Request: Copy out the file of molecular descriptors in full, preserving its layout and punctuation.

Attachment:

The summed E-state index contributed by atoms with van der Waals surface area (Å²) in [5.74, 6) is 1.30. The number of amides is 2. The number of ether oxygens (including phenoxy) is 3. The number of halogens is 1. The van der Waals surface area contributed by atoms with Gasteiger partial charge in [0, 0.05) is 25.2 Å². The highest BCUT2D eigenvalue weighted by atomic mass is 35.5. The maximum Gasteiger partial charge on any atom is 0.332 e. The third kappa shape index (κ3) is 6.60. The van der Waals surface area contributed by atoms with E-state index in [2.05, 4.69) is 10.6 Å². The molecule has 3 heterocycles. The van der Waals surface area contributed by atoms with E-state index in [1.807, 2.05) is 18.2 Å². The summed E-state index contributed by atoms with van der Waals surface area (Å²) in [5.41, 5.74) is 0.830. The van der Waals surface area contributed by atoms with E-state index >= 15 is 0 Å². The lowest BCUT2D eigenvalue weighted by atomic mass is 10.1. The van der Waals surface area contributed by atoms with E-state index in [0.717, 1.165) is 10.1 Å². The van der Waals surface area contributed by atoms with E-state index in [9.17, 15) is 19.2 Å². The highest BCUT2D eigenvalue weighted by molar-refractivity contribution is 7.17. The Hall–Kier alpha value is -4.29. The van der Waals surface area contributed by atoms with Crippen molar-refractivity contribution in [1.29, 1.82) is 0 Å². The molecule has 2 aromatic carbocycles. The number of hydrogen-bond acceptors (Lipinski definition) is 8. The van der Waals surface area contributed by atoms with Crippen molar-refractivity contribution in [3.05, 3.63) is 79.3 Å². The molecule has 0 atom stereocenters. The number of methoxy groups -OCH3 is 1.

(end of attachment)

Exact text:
The summed E-state index contributed by atoms with van der Waals surface area (Å²) in [5.74, 6) is 1.30. The number of amides is 2. The number of ether oxygens (including phenoxy) is 3. The number of halogens is 1. The van der Waals surface area contributed by atoms with Gasteiger partial charge in [0, 0.05) is 25.2 Å². The highest BCUT2D eigenvalue weighted by atomic mass is 35.5. The maximum Gasteiger partial charge on any atom is 0.332 e. The third kappa shape index (κ3) is 6.60. The van der Waals surface area contributed by atoms with E-state index in [2.05, 4.69) is 10.6 Å². The molecule has 3 heterocycles. The van der Waals surface area contributed by atoms with E-state index in [1.807, 2.05) is 18.2 Å². The summed E-state index contributed by atoms with van der Waals surface area (Å²) in [5.41, 5.74) is 0.830. The van der Waals surface area contributed by atoms with E-state index >= 15 is 0 Å². The lowest BCUT2D eigenvalue weighted by atomic mass is 10.1. The van der Waals surface area contributed by atoms with E-state index in [0.717, 1.165) is 10.1 Å². The van der Waals surface area contributed by atoms with E-state index in [9.17, 15) is 19.2 Å². The highest BCUT2D eigenvalue weighted by molar-refractivity contribution is 7.17. The Hall–Kier alpha value is -4.29. The van der Waals surface area contributed by atoms with Crippen molar-refractivity contribution in [1.29, 1.82) is 0 Å². The molecule has 2 aromatic carbocycles. The number of hydrogen-bond acceptors (Lipinski definition) is 8. The van der Waals surface area contributed by atoms with Crippen molar-refractivity contribution in [3.05, 3.63) is 79.3 Å². The molecule has 0 atom stereocenters. The number of methoxy groups -OCH3 is 1.